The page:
attacker$ ln /usr/sbin/buggy mybuggy.hardlink
attacker$ ls -il /usr/sbin/buggy mybuggy.hardlink
18824 -rwsr-xr-x   2 root   root  19352 Feb  5 08:12 /usr/sbin/buggy
18824 -rwsr-xr-x   2 root   root  19352 Feb  5 08:12 mybuggy.hardlink

Note how the link count has changed to 2 now -- this file on disk is now referenced by two filenames.

Later on, when the bug in /usr/sbin/buggy came to light, the administrators upgraded the package. The upgrade automatically deleted the old /usr/sbin/buggy and then copied the new one from the binary package into /usr/sbin. But when the upgrade deleted /usr/sbin/buggy, the kernel merely decremented the link count (from 2 to 1) of that inode, and didn't actually free up the disk space, because the file was still referenced by a different filename on the filesystem. The original program still existed on disk, with the original suid permissions.

attacker$ ls -il /usr/sbin/buggy mybuggy.hardlink
45110 -rwsr-xr-x   1 root   root  17889 Nov 29 12:13 /usr/sbin/buggy
18824 -rwsr-xr-x   1 root   root  19352 Feb  5 08:12 mybuggy.hardlink

That first file is the new, non-vulnerable /usr/sbin/buggy program. The second is the old version, which the attacker had linked, and is still hanging around, and which he used to gain root access periodically.[3]

So, how should the administrators have known that this link was still hanging around? There are several precautions that would have indicated or prevented the problematic situation:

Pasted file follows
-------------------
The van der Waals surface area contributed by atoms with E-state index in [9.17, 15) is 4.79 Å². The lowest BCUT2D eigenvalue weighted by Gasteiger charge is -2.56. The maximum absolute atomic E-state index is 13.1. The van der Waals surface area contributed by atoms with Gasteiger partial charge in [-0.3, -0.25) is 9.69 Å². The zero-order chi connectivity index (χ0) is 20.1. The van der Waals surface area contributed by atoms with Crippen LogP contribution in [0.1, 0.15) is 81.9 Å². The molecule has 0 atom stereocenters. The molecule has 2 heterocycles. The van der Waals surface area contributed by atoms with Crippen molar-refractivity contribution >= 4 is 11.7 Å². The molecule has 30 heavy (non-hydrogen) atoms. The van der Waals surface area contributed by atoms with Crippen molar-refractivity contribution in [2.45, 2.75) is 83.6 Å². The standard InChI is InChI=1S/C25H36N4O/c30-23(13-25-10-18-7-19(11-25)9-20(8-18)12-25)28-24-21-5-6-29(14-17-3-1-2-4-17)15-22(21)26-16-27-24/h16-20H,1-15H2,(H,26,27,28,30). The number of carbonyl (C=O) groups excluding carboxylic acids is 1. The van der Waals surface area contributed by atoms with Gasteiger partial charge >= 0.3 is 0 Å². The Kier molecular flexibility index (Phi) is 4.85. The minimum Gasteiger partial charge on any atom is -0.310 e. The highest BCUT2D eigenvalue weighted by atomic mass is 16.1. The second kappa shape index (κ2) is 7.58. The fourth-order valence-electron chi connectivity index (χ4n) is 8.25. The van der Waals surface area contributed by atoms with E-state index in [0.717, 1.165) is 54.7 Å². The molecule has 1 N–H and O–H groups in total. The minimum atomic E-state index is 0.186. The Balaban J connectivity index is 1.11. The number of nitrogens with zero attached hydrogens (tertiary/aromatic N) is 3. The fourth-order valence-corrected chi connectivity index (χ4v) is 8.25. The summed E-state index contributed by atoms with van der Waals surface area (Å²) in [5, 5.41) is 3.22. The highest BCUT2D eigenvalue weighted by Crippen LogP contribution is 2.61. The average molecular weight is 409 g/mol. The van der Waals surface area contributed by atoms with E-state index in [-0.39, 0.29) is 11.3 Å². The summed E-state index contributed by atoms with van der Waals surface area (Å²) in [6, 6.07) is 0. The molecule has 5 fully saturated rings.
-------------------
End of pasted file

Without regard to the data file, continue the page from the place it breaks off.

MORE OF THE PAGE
• Many file integrity tools include link count as one of the attributes that they watch for. These would have noticed the link count go up by one, and they could have gone searching for the new link.

  • If they ran suid program scanners, they would have picked up this 'new' suid program.

  • If they'd put user-accessible directories on separate partitions, then the attacker would not have been able to create a hardlink in the first place. I prefer at a minimum to have /tmp, /var/tmp and /home on separate partitions for this reason. It's always best to have separate partitions for system use vs user use.

Several readers had other ideas of how this could have been caused. I'll cover some of them in following articles, as they are all interesting.

Congrats go to Jim Richardson of Seattle, WA for solving the contest, thus winning a signed copy of Hacking Linux Exposed Second Edition.


[1] See http://www.hackinglinuxexposed.com/articles/20031111.html.

[2] -xdev was used to make sure we didn't look for files with inode number 32755 on other filesystems, such as /home for example. An inode is uniq on a filesystem, not across separate filesystems.

[3] Yeah, it would have made much more sense for the attacker to put other backdoors into the system. I'm just concentrating on this one hole because anything else would be extraneous.

Bri Hatch is Chief Hacker at Onsight, Inc and author of Hacking Linux Exposed and Building Linux VPNs. He was pleasantly surprised that the contest winner was a fellow Seattlite. Besides, then he was able to save money on postage. Bri can be reached at bri@hackinglinuxexposed.com.

Copyright Bri Hatch, 2003

This is the December 14, 2003 issue of the Linux Security: Tips, Tricks, and Hackery newsletter. If you wish to subscribe, visit http://lists.onsight.com/ or send email to Linux_Security-request@lists.onsight.com.